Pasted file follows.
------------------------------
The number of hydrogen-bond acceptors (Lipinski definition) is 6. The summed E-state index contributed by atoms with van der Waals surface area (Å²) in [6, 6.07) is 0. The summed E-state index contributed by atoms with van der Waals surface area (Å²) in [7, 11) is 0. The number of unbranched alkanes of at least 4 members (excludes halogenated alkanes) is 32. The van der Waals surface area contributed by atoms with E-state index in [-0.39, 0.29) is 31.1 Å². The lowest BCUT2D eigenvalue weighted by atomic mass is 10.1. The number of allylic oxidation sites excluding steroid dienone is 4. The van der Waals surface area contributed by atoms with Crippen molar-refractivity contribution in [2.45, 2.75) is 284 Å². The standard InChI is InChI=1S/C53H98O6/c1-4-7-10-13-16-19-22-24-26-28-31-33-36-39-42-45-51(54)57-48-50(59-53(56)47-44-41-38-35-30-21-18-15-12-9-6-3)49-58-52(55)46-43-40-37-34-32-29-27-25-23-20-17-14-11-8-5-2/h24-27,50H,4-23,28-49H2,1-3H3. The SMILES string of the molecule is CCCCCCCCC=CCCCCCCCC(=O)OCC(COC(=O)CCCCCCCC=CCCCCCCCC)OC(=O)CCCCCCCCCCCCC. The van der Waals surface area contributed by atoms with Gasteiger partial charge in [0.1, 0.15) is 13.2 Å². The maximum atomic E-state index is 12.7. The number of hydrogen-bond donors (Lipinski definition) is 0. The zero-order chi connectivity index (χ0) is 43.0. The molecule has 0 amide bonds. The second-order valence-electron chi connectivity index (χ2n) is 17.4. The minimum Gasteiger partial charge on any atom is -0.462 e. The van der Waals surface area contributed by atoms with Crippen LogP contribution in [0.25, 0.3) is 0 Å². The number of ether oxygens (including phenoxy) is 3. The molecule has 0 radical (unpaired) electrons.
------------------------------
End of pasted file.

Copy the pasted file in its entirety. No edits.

The number of hydrogen-bond acceptors (Lipinski definition) is 6. The summed E-state index contributed by atoms with van der Waals surface area (Å²) in [6, 6.07) is 0. The summed E-state index contributed by atoms with van der Waals surface area (Å²) in [7, 11) is 0. The number of unbranched alkanes of at least 4 members (excludes halogenated alkanes) is 32. The van der Waals surface area contributed by atoms with E-state index in [-0.39, 0.29) is 31.1 Å². The lowest BCUT2D eigenvalue weighted by atomic mass is 10.1. The number of allylic oxidation sites excluding steroid dienone is 4. The van der Waals surface area contributed by atoms with Crippen molar-refractivity contribution in [2.45, 2.75) is 284 Å². The standard InChI is InChI=1S/C53H98O6/c1-4-7-10-13-16-19-22-24-26-28-31-33-36-39-42-45-51(54)57-48-50(59-53(56)47-44-41-38-35-30-21-18-15-12-9-6-3)49-58-52(55)46-43-40-37-34-32-29-27-25-23-20-17-14-11-8-5-2/h24-27,50H,4-23,28-49H2,1-3H3. The SMILES string of the molecule is CCCCCCCCC=CCCCCCCCC(=O)OCC(COC(=O)CCCCCCCC=CCCCCCCCC)OC(=O)CCCCCCCCCCCCC. The van der Waals surface area contributed by atoms with Gasteiger partial charge in [0.1, 0.15) is 13.2 Å². The maximum atomic E-state index is 12.7. The number of hydrogen-bond donors (Lipinski definition) is 0. The zero-order chi connectivity index (χ0) is 43.0. The molecule has 0 amide bonds. The second-order valence-electron chi connectivity index (χ2n) is 17.4. The minimum Gasteiger partial charge on any atom is -0.462 e. The van der Waals surface area contributed by atoms with Crippen LogP contribution in [0.25, 0.3) is 0 Å². The number of ether oxygens (including phenoxy) is 3. The molecule has 0 radical (unpaired) electrons.